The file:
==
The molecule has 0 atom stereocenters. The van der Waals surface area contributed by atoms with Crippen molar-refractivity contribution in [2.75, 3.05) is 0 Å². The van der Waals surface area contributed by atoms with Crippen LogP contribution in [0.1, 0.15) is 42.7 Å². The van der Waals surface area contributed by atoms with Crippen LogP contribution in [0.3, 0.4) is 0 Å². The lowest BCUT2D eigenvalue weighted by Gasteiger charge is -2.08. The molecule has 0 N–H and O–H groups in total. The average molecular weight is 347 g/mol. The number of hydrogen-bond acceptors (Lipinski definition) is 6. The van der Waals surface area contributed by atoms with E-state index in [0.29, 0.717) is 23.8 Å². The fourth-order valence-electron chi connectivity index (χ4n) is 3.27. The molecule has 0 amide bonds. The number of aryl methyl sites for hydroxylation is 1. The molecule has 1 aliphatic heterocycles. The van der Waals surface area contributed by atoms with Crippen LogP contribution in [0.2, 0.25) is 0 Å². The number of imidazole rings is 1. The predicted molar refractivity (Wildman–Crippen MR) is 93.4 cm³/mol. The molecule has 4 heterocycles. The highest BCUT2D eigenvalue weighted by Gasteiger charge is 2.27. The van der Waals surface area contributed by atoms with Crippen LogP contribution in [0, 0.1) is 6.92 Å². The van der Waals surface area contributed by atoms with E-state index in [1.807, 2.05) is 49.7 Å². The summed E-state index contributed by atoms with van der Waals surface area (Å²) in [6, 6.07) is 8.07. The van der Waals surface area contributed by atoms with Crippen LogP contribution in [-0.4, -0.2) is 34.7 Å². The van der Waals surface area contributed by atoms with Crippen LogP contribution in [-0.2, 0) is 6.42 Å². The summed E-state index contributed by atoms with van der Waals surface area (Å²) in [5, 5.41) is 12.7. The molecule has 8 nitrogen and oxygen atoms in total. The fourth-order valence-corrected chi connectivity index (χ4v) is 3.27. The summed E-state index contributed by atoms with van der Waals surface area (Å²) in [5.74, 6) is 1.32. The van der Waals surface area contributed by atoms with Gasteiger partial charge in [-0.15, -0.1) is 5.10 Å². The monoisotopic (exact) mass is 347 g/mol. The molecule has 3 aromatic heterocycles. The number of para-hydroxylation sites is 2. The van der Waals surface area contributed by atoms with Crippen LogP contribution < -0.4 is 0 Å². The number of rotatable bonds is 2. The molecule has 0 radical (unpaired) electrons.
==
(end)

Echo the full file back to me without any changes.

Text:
The molecule has 0 atom stereocenters. The van der Waals surface area contributed by atoms with Crippen molar-refractivity contribution in [2.75, 3.05) is 0 Å². The van der Waals surface area contributed by atoms with Crippen LogP contribution in [0.1, 0.15) is 42.7 Å². The van der Waals surface area contributed by atoms with Crippen LogP contribution in [0.3, 0.4) is 0 Å². The lowest BCUT2D eigenvalue weighted by Gasteiger charge is -2.08. The molecule has 0 N–H and O–H groups in total. The average molecular weight is 347 g/mol. The number of hydrogen-bond acceptors (Lipinski definition) is 6. The van der Waals surface area contributed by atoms with E-state index in [0.29, 0.717) is 23.8 Å². The fourth-order valence-electron chi connectivity index (χ4n) is 3.27. The molecule has 0 amide bonds. The number of aryl methyl sites for hydroxylation is 1. The molecule has 1 aliphatic heterocycles. The van der Waals surface area contributed by atoms with Crippen LogP contribution in [0.2, 0.25) is 0 Å². The number of imidazole rings is 1. The predicted molar refractivity (Wildman–Crippen MR) is 93.4 cm³/mol. The molecule has 4 heterocycles. The highest BCUT2D eigenvalue weighted by Gasteiger charge is 2.27. The van der Waals surface area contributed by atoms with Crippen LogP contribution in [0, 0.1) is 6.92 Å². The van der Waals surface area contributed by atoms with E-state index in [1.807, 2.05) is 49.7 Å². The summed E-state index contributed by atoms with van der Waals surface area (Å²) in [6, 6.07) is 8.07. The van der Waals surface area contributed by atoms with Crippen LogP contribution in [-0.4, -0.2) is 34.7 Å². The van der Waals surface area contributed by atoms with Crippen LogP contribution in [-0.2, 0) is 6.42 Å². The summed E-state index contributed by atoms with van der Waals surface area (Å²) in [5, 5.41) is 12.7. The molecule has 8 nitrogen and oxygen atoms in total. The fourth-order valence-corrected chi connectivity index (χ4v) is 3.27. The summed E-state index contributed by atoms with van der Waals surface area (Å²) in [5.74, 6) is 1.32. The van der Waals surface area contributed by atoms with Gasteiger partial charge in [-0.15, -0.1) is 5.10 Å². The monoisotopic (exact) mass is 347 g/mol. The molecule has 3 aromatic heterocycles. The number of para-hydroxylation sites is 2. The van der Waals surface area contributed by atoms with Crippen LogP contribution < -0.4 is 0 Å². The number of rotatable bonds is 2. The molecule has 0 radical (unpaired) electrons.